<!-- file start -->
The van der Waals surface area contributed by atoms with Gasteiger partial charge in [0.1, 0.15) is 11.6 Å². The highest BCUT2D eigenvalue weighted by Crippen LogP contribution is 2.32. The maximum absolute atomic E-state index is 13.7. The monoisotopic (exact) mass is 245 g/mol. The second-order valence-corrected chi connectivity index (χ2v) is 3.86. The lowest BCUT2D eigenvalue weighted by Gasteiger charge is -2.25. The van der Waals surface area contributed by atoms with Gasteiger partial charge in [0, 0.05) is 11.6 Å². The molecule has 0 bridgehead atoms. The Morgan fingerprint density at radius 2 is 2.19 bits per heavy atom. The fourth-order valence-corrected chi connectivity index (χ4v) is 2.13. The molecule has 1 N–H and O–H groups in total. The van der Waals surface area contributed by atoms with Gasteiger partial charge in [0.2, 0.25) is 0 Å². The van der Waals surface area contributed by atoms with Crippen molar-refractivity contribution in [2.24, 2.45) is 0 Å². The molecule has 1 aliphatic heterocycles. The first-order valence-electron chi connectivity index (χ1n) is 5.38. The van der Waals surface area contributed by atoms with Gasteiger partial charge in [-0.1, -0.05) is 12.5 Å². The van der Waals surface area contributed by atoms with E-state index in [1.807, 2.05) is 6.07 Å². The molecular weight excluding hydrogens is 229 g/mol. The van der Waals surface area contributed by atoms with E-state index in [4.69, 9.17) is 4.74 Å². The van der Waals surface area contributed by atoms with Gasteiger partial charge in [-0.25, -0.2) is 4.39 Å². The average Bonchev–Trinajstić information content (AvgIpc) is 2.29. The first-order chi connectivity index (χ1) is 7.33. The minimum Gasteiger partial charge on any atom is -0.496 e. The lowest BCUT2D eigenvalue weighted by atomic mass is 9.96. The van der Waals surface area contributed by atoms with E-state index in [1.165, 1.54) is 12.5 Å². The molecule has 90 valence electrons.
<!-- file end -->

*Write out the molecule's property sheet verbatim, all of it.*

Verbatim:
The van der Waals surface area contributed by atoms with Gasteiger partial charge in [0.1, 0.15) is 11.6 Å². The highest BCUT2D eigenvalue weighted by Crippen LogP contribution is 2.32. The maximum absolute atomic E-state index is 13.7. The monoisotopic (exact) mass is 245 g/mol. The second-order valence-corrected chi connectivity index (χ2v) is 3.86. The lowest BCUT2D eigenvalue weighted by Gasteiger charge is -2.25. The van der Waals surface area contributed by atoms with Gasteiger partial charge in [0, 0.05) is 11.6 Å². The molecule has 0 bridgehead atoms. The Morgan fingerprint density at radius 2 is 2.19 bits per heavy atom. The fourth-order valence-corrected chi connectivity index (χ4v) is 2.13. The molecule has 1 N–H and O–H groups in total. The van der Waals surface area contributed by atoms with Gasteiger partial charge in [0.2, 0.25) is 0 Å². The van der Waals surface area contributed by atoms with Crippen molar-refractivity contribution in [2.24, 2.45) is 0 Å². The molecule has 1 aliphatic heterocycles. The first-order valence-electron chi connectivity index (χ1n) is 5.38. The van der Waals surface area contributed by atoms with Gasteiger partial charge in [-0.1, -0.05) is 12.5 Å². The van der Waals surface area contributed by atoms with E-state index in [1.807, 2.05) is 6.07 Å². The molecular weight excluding hydrogens is 229 g/mol. The van der Waals surface area contributed by atoms with E-state index in [4.69, 9.17) is 4.74 Å². The van der Waals surface area contributed by atoms with Gasteiger partial charge in [-0.25, -0.2) is 4.39 Å². The average Bonchev–Trinajstić information content (AvgIpc) is 2.29. The first-order chi connectivity index (χ1) is 7.33. The minimum Gasteiger partial charge on any atom is -0.496 e. The lowest BCUT2D eigenvalue weighted by atomic mass is 9.96. The van der Waals surface area contributed by atoms with E-state index in [1.165, 1.54) is 12.5 Å². The molecule has 90 valence electrons.